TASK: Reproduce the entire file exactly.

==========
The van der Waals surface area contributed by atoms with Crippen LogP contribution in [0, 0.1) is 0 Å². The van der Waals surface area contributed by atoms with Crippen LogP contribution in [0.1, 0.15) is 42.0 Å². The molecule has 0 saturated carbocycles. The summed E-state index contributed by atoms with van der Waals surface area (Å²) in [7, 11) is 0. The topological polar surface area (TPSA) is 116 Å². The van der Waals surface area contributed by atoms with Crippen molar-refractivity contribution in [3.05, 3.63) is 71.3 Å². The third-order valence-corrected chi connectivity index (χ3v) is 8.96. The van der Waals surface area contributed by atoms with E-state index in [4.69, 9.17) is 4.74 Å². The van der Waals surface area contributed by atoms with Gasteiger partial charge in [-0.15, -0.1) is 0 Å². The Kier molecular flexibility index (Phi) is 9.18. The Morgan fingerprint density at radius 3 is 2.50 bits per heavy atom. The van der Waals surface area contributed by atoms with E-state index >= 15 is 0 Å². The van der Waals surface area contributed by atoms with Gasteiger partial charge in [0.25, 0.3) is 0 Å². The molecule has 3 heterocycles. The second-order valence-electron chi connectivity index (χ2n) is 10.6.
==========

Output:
The van der Waals surface area contributed by atoms with Crippen LogP contribution in [0, 0.1) is 0 Å². The van der Waals surface area contributed by atoms with Crippen LogP contribution in [0.1, 0.15) is 42.0 Å². The molecule has 0 saturated carbocycles. The summed E-state index contributed by atoms with van der Waals surface area (Å²) in [7, 11) is 0. The topological polar surface area (TPSA) is 116 Å². The van der Waals surface area contributed by atoms with Crippen molar-refractivity contribution in [3.05, 3.63) is 71.3 Å². The third-order valence-corrected chi connectivity index (χ3v) is 8.96. The van der Waals surface area contributed by atoms with E-state index in [4.69, 9.17) is 4.74 Å². The van der Waals surface area contributed by atoms with Gasteiger partial charge in [-0.15, -0.1) is 0 Å². The Kier molecular flexibility index (Phi) is 9.18. The Morgan fingerprint density at radius 3 is 2.50 bits per heavy atom. The van der Waals surface area contributed by atoms with E-state index >= 15 is 0 Å². The van der Waals surface area contributed by atoms with Gasteiger partial charge in [0.25, 0.3) is 0 Å². The molecule has 3 heterocycles. The second-order valence-electron chi connectivity index (χ2n) is 10.6.